Over the past decade, Canadian Natural Resources Limited (TSX:CNQ)(NYSE:CNQ) has consistently raised its dividend, despite wild gyrations in the company’s stock price. Now with a dividend yield of 2.5%, can Canadian Natural Resources sustain its payout despite oil remaining under US$50 a barrel?


Low prices are no problem

The company has interests in three major properties.

First is its Horizon mining and bitumen extraction venture that entered production in 2008. After an expansion project is completed in 2017, production should hit 126,000 boe per day. The second most important project is its thermal facilities, Kirby and Primrose, which produce roughly 118,000 boe per day. Finally, its Pelican Lake oil sands project is expected to hit 60,000 boe per day production by the end of 2016.

This year, the company will spend $3.6-3.9 billion in capital expenditures, primarily to expand its current asset base. Current reserves are estimated at 9.04 billion boe with an estimated reserve life of 34 years.

As one of Canada’s largest oil producers, Canadian Natural Resources has been able to invest in large-scale projects like these that have impressive production cost breakevens. On its latest conference call, CEO Steve Laut reiterated that the company is “built for low commodity prices.”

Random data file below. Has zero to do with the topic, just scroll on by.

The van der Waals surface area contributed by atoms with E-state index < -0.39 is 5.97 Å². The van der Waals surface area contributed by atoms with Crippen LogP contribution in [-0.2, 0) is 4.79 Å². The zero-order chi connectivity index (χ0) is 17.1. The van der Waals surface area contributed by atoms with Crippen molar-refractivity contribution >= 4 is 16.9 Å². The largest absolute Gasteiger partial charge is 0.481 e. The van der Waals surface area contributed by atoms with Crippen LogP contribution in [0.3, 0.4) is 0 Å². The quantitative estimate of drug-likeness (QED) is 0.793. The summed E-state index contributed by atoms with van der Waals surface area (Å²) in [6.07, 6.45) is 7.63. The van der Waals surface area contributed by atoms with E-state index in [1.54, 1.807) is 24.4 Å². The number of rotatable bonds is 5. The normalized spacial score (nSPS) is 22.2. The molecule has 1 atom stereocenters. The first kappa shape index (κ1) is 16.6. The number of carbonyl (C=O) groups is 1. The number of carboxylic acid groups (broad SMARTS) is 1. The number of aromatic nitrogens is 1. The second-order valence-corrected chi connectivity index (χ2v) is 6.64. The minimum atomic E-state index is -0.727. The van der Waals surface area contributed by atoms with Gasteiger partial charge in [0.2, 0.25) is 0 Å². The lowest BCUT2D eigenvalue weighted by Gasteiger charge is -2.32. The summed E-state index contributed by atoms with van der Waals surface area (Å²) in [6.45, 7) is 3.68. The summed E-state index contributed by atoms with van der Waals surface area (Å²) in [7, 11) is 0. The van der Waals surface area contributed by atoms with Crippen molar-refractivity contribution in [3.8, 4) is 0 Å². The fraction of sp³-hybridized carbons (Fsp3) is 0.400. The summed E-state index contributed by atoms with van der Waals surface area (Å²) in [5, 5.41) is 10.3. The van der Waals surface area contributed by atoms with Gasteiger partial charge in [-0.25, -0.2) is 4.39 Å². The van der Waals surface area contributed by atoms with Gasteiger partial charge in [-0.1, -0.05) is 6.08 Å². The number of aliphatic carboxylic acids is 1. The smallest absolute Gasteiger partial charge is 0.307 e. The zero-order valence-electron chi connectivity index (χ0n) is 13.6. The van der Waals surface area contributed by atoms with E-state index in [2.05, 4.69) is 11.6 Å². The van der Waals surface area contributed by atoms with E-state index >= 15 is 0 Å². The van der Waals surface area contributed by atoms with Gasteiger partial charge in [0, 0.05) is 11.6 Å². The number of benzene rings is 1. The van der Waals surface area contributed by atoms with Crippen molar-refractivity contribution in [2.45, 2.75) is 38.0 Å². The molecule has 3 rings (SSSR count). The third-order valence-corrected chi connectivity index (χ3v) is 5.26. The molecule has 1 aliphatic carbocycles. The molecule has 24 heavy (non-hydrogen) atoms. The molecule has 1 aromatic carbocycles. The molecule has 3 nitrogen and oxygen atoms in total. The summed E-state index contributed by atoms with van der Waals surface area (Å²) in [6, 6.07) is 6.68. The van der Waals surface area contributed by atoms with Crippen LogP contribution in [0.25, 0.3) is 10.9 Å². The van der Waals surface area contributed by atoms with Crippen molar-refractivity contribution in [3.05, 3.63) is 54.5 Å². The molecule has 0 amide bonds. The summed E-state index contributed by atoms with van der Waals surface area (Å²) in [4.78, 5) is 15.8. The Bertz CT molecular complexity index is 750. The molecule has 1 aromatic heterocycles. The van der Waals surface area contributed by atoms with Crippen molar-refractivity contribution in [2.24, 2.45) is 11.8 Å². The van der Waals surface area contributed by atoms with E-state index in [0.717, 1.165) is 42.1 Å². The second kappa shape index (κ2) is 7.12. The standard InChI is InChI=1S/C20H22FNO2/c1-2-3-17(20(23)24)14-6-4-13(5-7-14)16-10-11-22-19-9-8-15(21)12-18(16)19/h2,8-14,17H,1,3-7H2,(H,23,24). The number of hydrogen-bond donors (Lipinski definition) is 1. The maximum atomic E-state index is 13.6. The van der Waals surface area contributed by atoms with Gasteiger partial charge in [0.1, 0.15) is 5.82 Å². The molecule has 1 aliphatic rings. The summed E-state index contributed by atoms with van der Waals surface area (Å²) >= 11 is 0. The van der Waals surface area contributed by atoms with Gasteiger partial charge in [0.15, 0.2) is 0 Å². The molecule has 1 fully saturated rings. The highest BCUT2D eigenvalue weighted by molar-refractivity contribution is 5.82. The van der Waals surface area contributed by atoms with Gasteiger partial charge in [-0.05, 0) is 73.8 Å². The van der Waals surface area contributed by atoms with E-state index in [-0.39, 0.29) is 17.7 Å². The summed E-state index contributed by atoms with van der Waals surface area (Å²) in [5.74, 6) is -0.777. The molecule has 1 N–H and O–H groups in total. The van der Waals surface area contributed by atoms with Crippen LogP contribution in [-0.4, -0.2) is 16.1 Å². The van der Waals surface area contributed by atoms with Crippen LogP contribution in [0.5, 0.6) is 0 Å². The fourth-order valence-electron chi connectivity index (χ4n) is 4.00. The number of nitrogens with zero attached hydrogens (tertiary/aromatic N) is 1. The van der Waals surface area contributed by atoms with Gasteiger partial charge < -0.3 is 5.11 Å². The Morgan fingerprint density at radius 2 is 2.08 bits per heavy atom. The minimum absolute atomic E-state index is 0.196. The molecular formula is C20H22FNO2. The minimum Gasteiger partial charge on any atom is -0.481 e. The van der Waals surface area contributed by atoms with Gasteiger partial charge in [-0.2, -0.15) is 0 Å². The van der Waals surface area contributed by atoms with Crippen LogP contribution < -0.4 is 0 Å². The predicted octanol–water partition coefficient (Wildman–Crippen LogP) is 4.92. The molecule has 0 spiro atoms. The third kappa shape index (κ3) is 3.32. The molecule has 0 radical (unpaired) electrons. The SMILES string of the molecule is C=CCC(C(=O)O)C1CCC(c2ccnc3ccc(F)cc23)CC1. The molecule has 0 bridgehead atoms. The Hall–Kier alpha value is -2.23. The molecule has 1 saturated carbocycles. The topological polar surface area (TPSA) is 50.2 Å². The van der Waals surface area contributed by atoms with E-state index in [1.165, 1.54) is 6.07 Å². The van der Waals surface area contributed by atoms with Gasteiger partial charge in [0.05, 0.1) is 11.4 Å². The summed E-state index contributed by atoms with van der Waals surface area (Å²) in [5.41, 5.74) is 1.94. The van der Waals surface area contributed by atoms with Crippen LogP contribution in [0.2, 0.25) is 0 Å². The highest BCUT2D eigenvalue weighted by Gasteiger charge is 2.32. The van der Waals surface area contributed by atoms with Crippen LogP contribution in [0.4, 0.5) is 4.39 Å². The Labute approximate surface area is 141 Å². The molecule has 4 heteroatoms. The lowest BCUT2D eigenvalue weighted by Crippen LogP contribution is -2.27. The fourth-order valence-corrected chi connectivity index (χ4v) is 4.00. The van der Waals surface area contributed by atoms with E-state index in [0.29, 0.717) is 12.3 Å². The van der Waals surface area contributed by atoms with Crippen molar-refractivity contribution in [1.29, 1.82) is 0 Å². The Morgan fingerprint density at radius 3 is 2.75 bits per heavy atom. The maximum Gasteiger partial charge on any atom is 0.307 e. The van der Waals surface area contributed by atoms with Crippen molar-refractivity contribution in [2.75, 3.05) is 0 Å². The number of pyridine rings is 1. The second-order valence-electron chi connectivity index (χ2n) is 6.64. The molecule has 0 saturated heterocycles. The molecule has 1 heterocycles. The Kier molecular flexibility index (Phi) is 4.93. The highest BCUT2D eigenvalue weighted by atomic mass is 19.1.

This year, incoming cash flows are expected to completely cover capital expenditures and dividends, even down to US$30 a barrel. Even if prices don’t improve, the firm would generate $2.1 billion in excess annual cash flow by 2018, even after project spending and dividends. With oil recently hitting US$45 a barrel, the company has plenty of cushion in maintaining both its growth initiatives and dividend payout.

Positioned for long-term growth

While many companies in the industry have been forced to sell assets at fire-sale prices to stay afloat, Canadian Natural Resources has leveraged its size and balance sheet to continue investing in worthwhile projects. The company has a BBB+ credit rating from Moody’s and still has $3.4 billion in committed credit facilities.

Ample access to capital should allow the firm to continue transitioning its production towards its three major projects, all of which have attractive production costs and long-life, slow-decline production bases. In 2007, only 30% of production came from these three projects. By 2018, that should reach nearly 70%.

Not cheap

Because it’s positioned so well, shares of Canadian Natural Resources aren’t cheap; the stock trades at the same price it did back in early 2014, when oil was above $100 a barrel. It could still be a solid long-term pick for patient energy investors, but it likely won’t be a major winner. If you’re looking for a lucrative home run, check out our latest “double down” pick below.

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Fool contributor Ryan Vanzo has no position in any stocks mentioned.